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"To Ron 'Roadside' Cox, I really enjoyed your book. Looking forward to more. Best wishes, John Hart---The Lone Ranger..."
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Divorced after 18 years of marriage, "Roadside Ron" heads west leaving behind his past to start a new life only to find it's not as simple as it sounds.
Coming out of a long term marriage that ended in divorce, Roadside Ron decides to pack up a few belongings and head west to try and find a place to sooth his aching heart. He has three dreams that he hopes to make come true now that he no longer has any responsibilities. He winds up in the California desert where he meets a wise old man named John. He also meets two women, one in the desert, and one in New York City, which upset his plans and turn his life upside down.
Merit award winner for Best first book by a publisher from Midwest Independent Publishers Association.
Iíd been on the road three days when I pulled into Borrego Springs, a little town at the foot of the mountains in the Anza-Borrego Desert about an hour and a half from the California coast. I had to stop to gas up before heading through the mountains.
I spotted Johnís Gas Station just up the road and turned in. It was a station right out of the past. It looked like it came from a fifties movie and the pumps were as old as I was. John limped slowly over to my van, shuffling in his oil-stained, threadbare coveralls. His short gray hair looked like it hadnít been combed in a week. He peered over his horn-rimmed glasses into my window and asked, in a heavy western drawl, ďFillíer up, sir?Ē
New Zealands Writers' Website-Book Reveiws
I don't usually review novels for this website that aren't written by New Zealand authors or published by New Zealand publishers and I may come under scrutiny for reviewing this one, but as Books Editor I feel I have a responsibility of giving recognition where it's due, no matter where the author comes from.
It was the thought-provoking cover which tempted me - a black and white photo of a man standing beside his Harley Davidson motorbike in the desert. This debut fictional novel is the story of a man who goes on a journey both physically and mentally after his marriage break-up. Ron Healy heads West to California where he stops for a while in a small town and meets a wise old man, and a blonde-haired woman who offers him love. While living in a house truck Ron buys his dream bike, a Harley Davidson, and this is the start of his quest to put things right in his life.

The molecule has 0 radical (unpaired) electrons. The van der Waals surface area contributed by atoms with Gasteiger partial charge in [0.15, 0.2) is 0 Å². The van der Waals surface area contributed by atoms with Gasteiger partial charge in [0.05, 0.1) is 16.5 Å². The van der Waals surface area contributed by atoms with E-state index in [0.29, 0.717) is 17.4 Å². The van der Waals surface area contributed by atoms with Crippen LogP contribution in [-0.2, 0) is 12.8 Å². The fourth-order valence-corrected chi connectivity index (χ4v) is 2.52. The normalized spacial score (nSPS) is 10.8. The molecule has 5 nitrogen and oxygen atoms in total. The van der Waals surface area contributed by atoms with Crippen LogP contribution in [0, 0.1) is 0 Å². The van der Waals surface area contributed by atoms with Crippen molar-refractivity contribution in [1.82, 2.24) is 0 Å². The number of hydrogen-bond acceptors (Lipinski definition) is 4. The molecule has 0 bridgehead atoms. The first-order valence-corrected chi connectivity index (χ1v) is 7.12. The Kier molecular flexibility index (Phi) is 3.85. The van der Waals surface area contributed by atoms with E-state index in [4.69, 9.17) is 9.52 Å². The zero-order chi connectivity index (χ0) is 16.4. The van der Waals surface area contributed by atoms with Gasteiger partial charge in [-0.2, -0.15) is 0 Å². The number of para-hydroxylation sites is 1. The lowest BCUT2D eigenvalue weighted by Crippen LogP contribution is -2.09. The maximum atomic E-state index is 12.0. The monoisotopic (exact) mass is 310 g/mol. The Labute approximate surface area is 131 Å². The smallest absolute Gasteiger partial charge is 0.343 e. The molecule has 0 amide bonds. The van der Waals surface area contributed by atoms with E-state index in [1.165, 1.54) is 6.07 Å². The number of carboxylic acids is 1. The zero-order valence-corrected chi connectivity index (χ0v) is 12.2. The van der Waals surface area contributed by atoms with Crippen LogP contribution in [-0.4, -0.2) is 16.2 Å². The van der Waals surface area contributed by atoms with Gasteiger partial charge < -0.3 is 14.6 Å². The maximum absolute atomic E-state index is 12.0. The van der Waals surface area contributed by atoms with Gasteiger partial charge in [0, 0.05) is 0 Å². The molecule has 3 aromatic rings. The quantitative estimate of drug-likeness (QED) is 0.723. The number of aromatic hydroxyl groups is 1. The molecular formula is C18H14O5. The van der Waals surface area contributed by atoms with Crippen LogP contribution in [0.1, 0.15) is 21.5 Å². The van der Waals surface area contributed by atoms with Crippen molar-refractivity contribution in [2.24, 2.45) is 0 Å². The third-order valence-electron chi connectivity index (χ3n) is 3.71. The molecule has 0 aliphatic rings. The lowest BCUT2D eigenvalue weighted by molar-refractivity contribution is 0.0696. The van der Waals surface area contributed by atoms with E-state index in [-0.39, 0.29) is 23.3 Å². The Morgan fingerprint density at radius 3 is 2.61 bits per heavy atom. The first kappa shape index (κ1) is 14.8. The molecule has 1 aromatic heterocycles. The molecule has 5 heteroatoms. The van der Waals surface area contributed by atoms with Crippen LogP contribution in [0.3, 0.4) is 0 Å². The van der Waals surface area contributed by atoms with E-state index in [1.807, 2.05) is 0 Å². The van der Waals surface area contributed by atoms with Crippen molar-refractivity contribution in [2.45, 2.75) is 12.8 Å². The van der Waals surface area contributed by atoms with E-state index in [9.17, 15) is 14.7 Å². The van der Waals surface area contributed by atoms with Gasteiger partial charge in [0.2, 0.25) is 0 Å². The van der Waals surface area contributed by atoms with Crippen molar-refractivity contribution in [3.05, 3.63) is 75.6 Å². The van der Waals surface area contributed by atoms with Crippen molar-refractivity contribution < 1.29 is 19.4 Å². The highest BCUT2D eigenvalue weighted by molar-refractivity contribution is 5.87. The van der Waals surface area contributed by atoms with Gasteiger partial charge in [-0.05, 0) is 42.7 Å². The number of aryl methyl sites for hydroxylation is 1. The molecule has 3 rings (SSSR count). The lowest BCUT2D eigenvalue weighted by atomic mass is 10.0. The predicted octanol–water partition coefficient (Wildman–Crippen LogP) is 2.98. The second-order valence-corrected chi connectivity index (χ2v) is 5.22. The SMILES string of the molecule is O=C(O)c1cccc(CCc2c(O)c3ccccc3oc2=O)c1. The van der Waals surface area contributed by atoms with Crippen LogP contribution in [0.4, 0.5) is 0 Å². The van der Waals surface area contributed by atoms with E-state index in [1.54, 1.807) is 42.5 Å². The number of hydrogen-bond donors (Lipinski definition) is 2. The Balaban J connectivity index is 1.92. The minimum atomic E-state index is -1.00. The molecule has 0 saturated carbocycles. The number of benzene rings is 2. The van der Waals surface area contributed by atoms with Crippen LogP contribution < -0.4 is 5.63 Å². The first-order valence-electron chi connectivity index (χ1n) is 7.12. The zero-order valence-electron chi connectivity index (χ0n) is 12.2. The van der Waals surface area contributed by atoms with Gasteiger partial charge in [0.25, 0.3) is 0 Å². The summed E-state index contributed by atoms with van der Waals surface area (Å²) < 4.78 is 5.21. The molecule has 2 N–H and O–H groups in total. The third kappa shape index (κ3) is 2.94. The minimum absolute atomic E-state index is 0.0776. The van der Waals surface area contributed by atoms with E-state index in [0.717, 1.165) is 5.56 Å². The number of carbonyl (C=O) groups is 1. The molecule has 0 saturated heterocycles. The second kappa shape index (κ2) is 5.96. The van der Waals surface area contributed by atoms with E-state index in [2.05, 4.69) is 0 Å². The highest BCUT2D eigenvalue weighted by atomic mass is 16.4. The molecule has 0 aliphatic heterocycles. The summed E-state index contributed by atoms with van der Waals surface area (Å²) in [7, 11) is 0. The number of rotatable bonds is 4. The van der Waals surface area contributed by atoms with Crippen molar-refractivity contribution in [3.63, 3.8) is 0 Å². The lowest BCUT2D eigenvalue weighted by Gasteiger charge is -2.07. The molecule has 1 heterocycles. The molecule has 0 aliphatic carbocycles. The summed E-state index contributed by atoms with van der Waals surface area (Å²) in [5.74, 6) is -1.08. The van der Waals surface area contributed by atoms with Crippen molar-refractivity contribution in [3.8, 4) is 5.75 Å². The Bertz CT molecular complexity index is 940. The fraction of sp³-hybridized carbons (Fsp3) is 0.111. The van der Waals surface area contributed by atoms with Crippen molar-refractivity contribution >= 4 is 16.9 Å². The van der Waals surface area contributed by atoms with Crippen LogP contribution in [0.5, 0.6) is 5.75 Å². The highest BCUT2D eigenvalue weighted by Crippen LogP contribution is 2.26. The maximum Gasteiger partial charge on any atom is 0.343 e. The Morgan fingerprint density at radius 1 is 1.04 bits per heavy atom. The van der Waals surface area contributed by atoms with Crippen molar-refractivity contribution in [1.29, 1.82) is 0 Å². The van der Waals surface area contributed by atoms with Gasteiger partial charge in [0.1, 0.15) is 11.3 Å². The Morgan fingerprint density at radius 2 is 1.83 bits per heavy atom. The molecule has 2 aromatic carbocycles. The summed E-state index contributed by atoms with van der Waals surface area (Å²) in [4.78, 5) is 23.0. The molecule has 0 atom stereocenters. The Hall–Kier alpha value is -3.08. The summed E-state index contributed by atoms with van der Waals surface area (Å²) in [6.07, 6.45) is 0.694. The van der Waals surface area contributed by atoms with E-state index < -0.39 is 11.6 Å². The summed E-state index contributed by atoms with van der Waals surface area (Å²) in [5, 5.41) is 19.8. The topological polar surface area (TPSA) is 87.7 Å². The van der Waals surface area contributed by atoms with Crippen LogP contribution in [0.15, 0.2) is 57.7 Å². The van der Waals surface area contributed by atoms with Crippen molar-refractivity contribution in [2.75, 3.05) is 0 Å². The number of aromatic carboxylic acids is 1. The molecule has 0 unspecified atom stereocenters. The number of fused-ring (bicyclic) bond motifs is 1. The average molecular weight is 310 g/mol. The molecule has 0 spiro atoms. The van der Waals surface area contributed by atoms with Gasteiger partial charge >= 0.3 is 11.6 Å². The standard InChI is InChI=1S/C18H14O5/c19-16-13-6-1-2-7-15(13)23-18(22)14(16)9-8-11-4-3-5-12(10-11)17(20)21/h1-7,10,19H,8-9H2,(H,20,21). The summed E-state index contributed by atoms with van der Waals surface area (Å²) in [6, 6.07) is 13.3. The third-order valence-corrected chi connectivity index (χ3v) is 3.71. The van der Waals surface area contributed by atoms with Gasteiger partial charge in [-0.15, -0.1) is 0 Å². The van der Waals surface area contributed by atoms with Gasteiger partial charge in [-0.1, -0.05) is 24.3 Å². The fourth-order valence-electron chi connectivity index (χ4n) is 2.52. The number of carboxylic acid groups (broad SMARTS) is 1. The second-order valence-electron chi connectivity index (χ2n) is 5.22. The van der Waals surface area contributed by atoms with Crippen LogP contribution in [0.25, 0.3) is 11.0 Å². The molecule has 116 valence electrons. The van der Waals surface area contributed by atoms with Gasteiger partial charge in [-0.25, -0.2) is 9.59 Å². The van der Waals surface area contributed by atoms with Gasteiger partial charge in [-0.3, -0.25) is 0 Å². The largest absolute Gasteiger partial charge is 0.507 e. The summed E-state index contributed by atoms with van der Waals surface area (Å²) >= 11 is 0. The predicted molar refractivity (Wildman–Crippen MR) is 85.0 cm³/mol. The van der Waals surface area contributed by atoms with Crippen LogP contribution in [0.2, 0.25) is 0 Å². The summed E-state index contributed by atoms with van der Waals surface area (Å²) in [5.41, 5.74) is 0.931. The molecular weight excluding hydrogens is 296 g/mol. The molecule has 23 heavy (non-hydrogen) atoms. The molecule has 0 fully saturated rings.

The strengths of this novel lie in the characterisation where Ron is portrayed as an ordinary guy whose thoughts echo in us all. The evocative descriptions of life in America and, in particular, the wonderful trips on his motorbike are realistic and all absorbing. Cox's words come across, at times, as philosophical and I found by midway through the novel I was looking to the story to answer some of my own unanswered questions in life.
Sex scenes are played entirely in sync with the character, are explicit and are extremely well written. Interestingly, the story works on another level too which reminds us that there are hidden depths to each human being and that the biker isn't always the drug pusher with violent tendencies he or she is often portrayed to be.
Reading the blurb on the back cover, this novel won a merit award for "Best first book by a publisher" from Midwest Independent Publishers Association. This is certainly a compelling story and one where the characters linger in your mind long after the story is finished.
Reviewed by Loren Teague of NZ Writers Website
4 February 2001
Dead Trees Review
Roadside Ron, Ron Cox, Cox Publishing, 1997